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Johnson’s Baby Powder, Shower-to-Shower, Caused Ovarian Cancer, Lawsuit Claims

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Talc contained in Johnson & Johnson’s Baby Powder and Shower-to-Shower products can cause ovarian cancer for women who regularly apply the products around the genitals for personal “freshness”, according allegations raised in a lawsuit filed earlier this week. 

Annie Williams, of Alabama, filed the complaint (PDF) in the U.S. District Court for the District of New Jersey on November 29, indicating that Johnson & Johnson, Imerys Talc America, Inc., and the Personal Care Products Council have failed to adequately warn women about the potential link between talcum powder and ovarian cancer.

The case joins thousands of similar Johnson’s Baby Powder lawsuits and Shower-to-Shower lawsuits filed by women nationwide, each alleging that they were diagnosed with ovarian cancer following years of perineal use of the talcum powder, which has been marketed for years as “a symbol of freshness, cleanliness and purity,” according to the lawsuit filed by Williams.

Although Johnson’s Baby Powder is most commonly associated with use among infants to prevent diaper rash and maintain smooth skin, the product is widely used among adult women and Johnson & Johnson has specifically promoted such use, introducing and marketing the nearly identical Shower-to-Shower body powder for this specific purpose.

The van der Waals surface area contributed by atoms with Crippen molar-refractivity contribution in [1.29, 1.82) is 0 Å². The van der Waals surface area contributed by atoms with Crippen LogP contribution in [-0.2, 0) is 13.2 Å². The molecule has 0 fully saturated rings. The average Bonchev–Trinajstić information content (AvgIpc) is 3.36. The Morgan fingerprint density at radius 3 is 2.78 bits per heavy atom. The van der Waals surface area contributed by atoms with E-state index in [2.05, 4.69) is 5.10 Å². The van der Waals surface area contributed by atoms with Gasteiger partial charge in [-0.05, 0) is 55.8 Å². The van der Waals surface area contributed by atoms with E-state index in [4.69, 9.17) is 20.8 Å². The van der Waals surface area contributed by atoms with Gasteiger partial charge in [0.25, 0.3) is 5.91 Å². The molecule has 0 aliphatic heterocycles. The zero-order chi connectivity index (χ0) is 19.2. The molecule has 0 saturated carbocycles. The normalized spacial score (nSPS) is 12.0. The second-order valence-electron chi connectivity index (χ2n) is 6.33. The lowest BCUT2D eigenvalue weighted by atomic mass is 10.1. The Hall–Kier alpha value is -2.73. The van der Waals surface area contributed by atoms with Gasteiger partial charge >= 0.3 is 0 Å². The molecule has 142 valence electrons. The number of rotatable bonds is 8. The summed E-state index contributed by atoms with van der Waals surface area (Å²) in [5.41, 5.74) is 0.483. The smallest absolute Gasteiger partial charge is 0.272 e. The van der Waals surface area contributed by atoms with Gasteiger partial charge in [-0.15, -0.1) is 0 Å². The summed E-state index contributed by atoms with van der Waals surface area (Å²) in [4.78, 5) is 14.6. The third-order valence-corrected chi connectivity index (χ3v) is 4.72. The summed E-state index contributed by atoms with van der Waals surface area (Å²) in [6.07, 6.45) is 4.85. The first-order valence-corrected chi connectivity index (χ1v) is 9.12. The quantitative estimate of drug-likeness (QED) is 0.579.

“There was never any indication, on the Products’ packaging or otherwise, that this normal use could and would cause Plaintiff to develop ovarian cancer,” the lawsuit states. “Plaintiff is currently in remission from ovarian cancer, but she lives with the constant fear of the cancer returning. Furthermore, Plaintiff must undergo regular screening to ensure that her cancer does not return elsewhere.”

So far this year, at least three talcum baby powder ovarian cancer cases have gone to trial against Johnson & Johnson over the cancer risk associated with their popular products. Each of those trials resulted in a multi-million dollar damage award due to the failure to provide appropriate warnings for women.

The most recent verdict came last month, hitting Johnson & Johnson with $70 million in compensatory and punitive damages.

William’s case will be consolidated with all other federal talcum powder lawsuits pending nationwide, which are centralized as part of an MDL, or multidistrict litigation, before U.S. District Judge Freda Wolfson in the District of New Jersey.

If talcum powder cancer settlements are not reached during the coordinated proceedings in the federal MDL, each case may ultimately be remanded back to the U.S. District Court where it was originally filed for a separate trial date in the future.

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